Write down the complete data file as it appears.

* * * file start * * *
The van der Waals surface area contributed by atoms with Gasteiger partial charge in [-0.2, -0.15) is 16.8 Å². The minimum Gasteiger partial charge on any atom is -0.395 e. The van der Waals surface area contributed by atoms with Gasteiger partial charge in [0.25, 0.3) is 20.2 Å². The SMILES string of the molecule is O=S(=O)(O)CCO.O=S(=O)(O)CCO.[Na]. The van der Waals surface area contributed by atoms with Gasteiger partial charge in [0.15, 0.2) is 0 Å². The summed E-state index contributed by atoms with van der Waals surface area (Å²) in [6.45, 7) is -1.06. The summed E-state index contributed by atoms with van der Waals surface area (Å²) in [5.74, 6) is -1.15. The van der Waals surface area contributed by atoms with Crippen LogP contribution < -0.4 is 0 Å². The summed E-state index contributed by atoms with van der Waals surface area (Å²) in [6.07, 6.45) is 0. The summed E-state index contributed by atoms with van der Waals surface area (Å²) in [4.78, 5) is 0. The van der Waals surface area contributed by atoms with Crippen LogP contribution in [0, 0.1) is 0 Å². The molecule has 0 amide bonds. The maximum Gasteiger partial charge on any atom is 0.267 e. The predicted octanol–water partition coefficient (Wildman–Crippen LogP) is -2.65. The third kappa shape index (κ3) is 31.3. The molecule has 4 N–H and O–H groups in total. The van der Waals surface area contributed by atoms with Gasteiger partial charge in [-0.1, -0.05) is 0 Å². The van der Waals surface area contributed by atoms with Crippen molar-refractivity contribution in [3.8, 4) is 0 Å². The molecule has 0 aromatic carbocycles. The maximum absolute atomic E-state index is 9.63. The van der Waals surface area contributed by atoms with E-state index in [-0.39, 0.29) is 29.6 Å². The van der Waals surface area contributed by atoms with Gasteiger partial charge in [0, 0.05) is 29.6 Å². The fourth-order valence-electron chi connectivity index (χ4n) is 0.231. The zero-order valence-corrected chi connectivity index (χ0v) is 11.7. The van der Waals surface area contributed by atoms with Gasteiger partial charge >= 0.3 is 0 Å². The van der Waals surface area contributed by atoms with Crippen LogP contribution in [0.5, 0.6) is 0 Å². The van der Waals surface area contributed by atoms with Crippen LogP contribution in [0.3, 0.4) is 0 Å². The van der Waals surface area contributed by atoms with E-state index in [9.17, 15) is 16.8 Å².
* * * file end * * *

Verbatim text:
The van der Waals surface area contributed by atoms with Gasteiger partial charge in [-0.2, -0.15) is 16.8 Å². The minimum Gasteiger partial charge on any atom is -0.395 e. The van der Waals surface area contributed by atoms with Gasteiger partial charge in [0.25, 0.3) is 20.2 Å². The SMILES string of the molecule is O=S(=O)(O)CCO.O=S(=O)(O)CCO.[Na]. The van der Waals surface area contributed by atoms with Gasteiger partial charge in [0.15, 0.2) is 0 Å². The summed E-state index contributed by atoms with van der Waals surface area (Å²) in [6.45, 7) is -1.06. The summed E-state index contributed by atoms with van der Waals surface area (Å²) in [5.74, 6) is -1.15. The van der Waals surface area contributed by atoms with Crippen LogP contribution < -0.4 is 0 Å². The summed E-state index contributed by atoms with van der Waals surface area (Å²) in [6.07, 6.45) is 0. The summed E-state index contributed by atoms with van der Waals surface area (Å²) in [4.78, 5) is 0. The van der Waals surface area contributed by atoms with Crippen LogP contribution in [0, 0.1) is 0 Å². The molecule has 0 amide bonds. The maximum Gasteiger partial charge on any atom is 0.267 e. The predicted octanol–water partition coefficient (Wildman–Crippen LogP) is -2.65. The third kappa shape index (κ3) is 31.3. The molecule has 4 N–H and O–H groups in total. The van der Waals surface area contributed by atoms with Gasteiger partial charge in [-0.1, -0.05) is 0 Å². The van der Waals surface area contributed by atoms with Crippen molar-refractivity contribution in [3.8, 4) is 0 Å². The molecule has 0 aromatic carbocycles. The maximum absolute atomic E-state index is 9.63. The van der Waals surface area contributed by atoms with E-state index in [-0.39, 0.29) is 29.6 Å². The van der Waals surface area contributed by atoms with Gasteiger partial charge in [0, 0.05) is 29.6 Å². The fourth-order valence-electron chi connectivity index (χ4n) is 0.231. The zero-order valence-corrected chi connectivity index (χ0v) is 11.7. The van der Waals surface area contributed by atoms with Gasteiger partial charge >= 0.3 is 0 Å². The van der Waals surface area contributed by atoms with Crippen LogP contribution in [0.5, 0.6) is 0 Å². The van der Waals surface area contributed by atoms with Crippen LogP contribution in [0.3, 0.4) is 0 Å². The van der Waals surface area contributed by atoms with E-state index in [9.17, 15) is 16.8 Å².